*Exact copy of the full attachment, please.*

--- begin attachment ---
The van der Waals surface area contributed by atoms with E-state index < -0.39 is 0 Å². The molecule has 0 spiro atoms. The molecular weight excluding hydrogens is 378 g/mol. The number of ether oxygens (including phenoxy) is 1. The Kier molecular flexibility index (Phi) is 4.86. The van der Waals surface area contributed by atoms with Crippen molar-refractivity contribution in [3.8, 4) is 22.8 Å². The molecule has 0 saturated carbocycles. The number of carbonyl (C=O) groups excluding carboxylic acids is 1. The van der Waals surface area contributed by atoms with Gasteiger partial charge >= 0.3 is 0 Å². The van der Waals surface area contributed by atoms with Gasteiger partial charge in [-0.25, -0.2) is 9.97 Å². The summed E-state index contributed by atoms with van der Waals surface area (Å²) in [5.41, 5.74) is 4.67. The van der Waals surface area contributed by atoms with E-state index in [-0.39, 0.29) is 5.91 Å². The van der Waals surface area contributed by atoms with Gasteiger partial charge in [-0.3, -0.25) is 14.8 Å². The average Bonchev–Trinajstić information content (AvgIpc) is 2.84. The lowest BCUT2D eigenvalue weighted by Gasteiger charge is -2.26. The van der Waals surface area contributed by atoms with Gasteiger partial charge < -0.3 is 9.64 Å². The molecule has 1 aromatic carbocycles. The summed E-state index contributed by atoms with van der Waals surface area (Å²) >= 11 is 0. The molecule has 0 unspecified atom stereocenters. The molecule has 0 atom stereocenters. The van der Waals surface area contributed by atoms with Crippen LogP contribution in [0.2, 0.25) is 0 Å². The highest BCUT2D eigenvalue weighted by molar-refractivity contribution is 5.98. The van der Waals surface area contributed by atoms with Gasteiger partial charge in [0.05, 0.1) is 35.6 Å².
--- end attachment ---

The van der Waals surface area contributed by atoms with E-state index < -0.39 is 0 Å². The molecule has 0 spiro atoms. The molecular weight excluding hydrogens is 378 g/mol. The number of ether oxygens (including phenoxy) is 1. The Kier molecular flexibility index (Phi) is 4.86. The van der Waals surface area contributed by atoms with Crippen molar-refractivity contribution in [3.8, 4) is 22.8 Å². The molecule has 0 saturated carbocycles. The number of carbonyl (C=O) groups excluding carboxylic acids is 1. The van der Waals surface area contributed by atoms with Gasteiger partial charge >= 0.3 is 0 Å². The van der Waals surface area contributed by atoms with Gasteiger partial charge in [-0.25, -0.2) is 9.97 Å². The summed E-state index contributed by atoms with van der Waals surface area (Å²) in [5.41, 5.74) is 4.67. The van der Waals surface area contributed by atoms with E-state index in [-0.39, 0.29) is 5.91 Å². The van der Waals surface area contributed by atoms with Gasteiger partial charge in [-0.3, -0.25) is 14.8 Å². The average Bonchev–Trinajstić information content (AvgIpc) is 2.84. The lowest BCUT2D eigenvalue weighted by Gasteiger charge is -2.26. The van der Waals surface area contributed by atoms with Gasteiger partial charge < -0.3 is 9.64 Å². The molecule has 1 aromatic carbocycles. The summed E-state index contributed by atoms with van der Waals surface area (Å²) >= 11 is 0. The molecule has 0 unspecified atom stereocenters. The molecule has 0 atom stereocenters. The van der Waals surface area contributed by atoms with Crippen LogP contribution in [0.2, 0.25) is 0 Å². The highest BCUT2D eigenvalue weighted by molar-refractivity contribution is 5.98. The van der Waals surface area contributed by atoms with Gasteiger partial charge in [0.05, 0.1) is 35.6 Å².